The Multnomah Board of County Commissioners plans to hold a hearing this month on whether to ban the sale of flavored tobacco products, a move that faces a new legal hurdle after a judge threw out a similar ban in neighboring Washington County.
The hearing, to be held at 5:30 pm on Nov. 28, comes after the county’s Public Health Division last month recommended the move in order to curb tobacco use by minors. Members of the public are invited to testify.
Flavors Hook Oregon Kids, an organization that advocates the ban, applauded the move. “For too long, the tobacco industry has targeted our youth, especially kids of color, with flavored tobacco products, all to hook new customers,” the group said.
In addition to halting sales of flavored tobacco in stores, a ban would also stop such sales at Portland’s hookah lounges, where customers—many of them from North Africa and and the Middle East—smoke flavored tobacco in water pipes.
Washington County commissioners voted to ban flavored nicotine products in late 2021, a first for Oregon counties. In response, Plaid Pantry CEO Jonathan Polonsky gathered enough signatures to put a repeal of the ban on the ballot. Voters rejected the measure, 77% to 23%, leaving the ban in place.
A group of tobacco sellers, including owners of a vape shop and a hookah lounge, challenged the measure in court. In September, Washington County Circuit Judge Andrew Erwin struck down the ban, saying it could only be enacted by the state.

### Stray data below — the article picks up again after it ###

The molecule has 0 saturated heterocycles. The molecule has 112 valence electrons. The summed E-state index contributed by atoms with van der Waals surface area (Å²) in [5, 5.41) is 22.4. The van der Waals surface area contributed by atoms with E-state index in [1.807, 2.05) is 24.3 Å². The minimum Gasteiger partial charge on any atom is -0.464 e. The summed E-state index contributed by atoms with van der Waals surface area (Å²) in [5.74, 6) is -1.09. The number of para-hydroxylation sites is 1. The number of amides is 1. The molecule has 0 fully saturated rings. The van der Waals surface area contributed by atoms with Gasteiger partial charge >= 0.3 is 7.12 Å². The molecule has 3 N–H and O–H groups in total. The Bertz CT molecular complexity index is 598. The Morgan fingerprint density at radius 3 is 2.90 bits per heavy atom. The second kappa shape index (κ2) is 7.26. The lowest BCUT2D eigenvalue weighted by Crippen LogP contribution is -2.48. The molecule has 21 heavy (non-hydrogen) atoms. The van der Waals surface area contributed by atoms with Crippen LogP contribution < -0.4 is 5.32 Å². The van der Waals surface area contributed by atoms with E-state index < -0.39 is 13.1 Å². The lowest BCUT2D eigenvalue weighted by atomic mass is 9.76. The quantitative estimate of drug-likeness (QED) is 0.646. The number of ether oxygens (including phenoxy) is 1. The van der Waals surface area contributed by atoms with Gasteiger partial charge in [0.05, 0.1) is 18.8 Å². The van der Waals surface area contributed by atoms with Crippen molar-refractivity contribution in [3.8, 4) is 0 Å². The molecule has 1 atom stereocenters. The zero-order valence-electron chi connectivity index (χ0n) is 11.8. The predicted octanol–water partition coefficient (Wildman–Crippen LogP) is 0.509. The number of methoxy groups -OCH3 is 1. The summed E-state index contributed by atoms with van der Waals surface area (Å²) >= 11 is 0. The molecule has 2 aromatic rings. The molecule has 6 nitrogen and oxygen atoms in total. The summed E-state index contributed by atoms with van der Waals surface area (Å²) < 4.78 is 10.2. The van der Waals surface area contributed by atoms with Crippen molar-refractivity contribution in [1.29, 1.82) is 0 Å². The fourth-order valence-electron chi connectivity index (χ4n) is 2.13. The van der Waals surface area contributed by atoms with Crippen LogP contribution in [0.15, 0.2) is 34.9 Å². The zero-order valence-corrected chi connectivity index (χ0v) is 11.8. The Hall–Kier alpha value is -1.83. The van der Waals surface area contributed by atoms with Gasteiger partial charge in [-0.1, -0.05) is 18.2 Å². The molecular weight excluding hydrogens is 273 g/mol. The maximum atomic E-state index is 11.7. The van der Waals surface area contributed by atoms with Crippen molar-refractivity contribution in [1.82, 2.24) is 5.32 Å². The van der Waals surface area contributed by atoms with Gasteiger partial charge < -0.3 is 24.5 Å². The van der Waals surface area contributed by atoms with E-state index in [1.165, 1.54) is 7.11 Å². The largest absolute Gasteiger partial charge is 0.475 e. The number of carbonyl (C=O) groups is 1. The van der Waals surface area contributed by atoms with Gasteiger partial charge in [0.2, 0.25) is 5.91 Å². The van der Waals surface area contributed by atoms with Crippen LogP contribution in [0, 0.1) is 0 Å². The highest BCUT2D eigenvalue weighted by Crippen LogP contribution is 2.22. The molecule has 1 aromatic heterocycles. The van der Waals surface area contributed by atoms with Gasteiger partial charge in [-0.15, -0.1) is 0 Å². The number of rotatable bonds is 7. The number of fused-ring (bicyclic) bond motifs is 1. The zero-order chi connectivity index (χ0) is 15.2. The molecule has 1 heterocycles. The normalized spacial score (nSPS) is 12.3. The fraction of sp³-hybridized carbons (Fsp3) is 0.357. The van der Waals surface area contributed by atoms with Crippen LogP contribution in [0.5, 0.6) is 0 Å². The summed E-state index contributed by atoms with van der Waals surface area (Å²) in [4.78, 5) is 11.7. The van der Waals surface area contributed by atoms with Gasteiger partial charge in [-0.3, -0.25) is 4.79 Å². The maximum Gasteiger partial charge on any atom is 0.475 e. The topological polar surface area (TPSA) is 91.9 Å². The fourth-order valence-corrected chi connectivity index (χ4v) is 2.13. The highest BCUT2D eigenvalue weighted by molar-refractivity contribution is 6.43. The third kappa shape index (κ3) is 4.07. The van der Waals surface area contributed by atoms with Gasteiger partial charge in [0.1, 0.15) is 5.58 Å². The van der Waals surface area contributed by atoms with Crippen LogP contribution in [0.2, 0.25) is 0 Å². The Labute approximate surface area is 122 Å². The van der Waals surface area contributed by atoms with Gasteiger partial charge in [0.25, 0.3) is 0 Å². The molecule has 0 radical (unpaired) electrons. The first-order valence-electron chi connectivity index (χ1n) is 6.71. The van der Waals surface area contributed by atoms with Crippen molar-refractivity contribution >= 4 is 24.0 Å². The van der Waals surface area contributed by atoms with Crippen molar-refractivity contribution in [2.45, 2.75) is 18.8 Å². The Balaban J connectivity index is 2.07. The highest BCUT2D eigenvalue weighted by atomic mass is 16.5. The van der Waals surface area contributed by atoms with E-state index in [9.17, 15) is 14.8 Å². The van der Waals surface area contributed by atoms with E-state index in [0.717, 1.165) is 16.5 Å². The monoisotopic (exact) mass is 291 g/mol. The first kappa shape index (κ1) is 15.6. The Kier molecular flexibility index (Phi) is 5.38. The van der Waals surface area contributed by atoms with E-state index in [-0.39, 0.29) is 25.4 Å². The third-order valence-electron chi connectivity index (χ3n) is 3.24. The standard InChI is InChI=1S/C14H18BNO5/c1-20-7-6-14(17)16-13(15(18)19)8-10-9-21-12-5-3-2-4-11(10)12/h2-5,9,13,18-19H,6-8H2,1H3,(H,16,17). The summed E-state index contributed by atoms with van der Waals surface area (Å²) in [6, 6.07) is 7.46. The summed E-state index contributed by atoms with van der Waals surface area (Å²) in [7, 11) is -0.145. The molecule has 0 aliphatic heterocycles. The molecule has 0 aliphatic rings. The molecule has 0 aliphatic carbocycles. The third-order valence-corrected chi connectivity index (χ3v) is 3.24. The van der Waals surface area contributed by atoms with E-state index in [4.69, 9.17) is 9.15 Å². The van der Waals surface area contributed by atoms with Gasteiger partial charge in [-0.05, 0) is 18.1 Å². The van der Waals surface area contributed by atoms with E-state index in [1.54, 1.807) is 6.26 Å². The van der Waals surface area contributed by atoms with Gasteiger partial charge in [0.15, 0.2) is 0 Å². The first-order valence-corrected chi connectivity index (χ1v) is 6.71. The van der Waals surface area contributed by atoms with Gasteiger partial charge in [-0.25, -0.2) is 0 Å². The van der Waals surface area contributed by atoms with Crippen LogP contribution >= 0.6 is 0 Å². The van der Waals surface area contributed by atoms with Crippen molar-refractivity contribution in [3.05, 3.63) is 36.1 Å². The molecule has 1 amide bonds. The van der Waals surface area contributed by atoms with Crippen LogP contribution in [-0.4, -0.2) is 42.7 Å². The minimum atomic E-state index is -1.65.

“I neither smoke nor use tobacco products and recognize the great personal health hazards that attach to the ingestion of tobacco-related products,” Erwin wrote. “But the decision to disallow licensed retail sale of such products must come from the state, not county by county.”
Washington County has filed notice that it plans to appeal Erwin’s ruling.
A 2022 survey showed that 68% of Multnomah County residents support ending flavored tobacco sales, Flavors Hook Oregon Kids said. Eighty-one percent of kids who have used tobacco started with a flavored product, they said. Menthol cigarettes have been pushed on Black communities for decades, and now 85% of Black smokers choose menthols.
“This has been a long journey with the fight against tobacco,” Multnomah County public health director Jessica Guernsey said last month. “And we absolutely know that there have been racist practices in Black, Hispanic, Latinx and the Native community for decades around the marketing, sale and the positioning of products in the community.”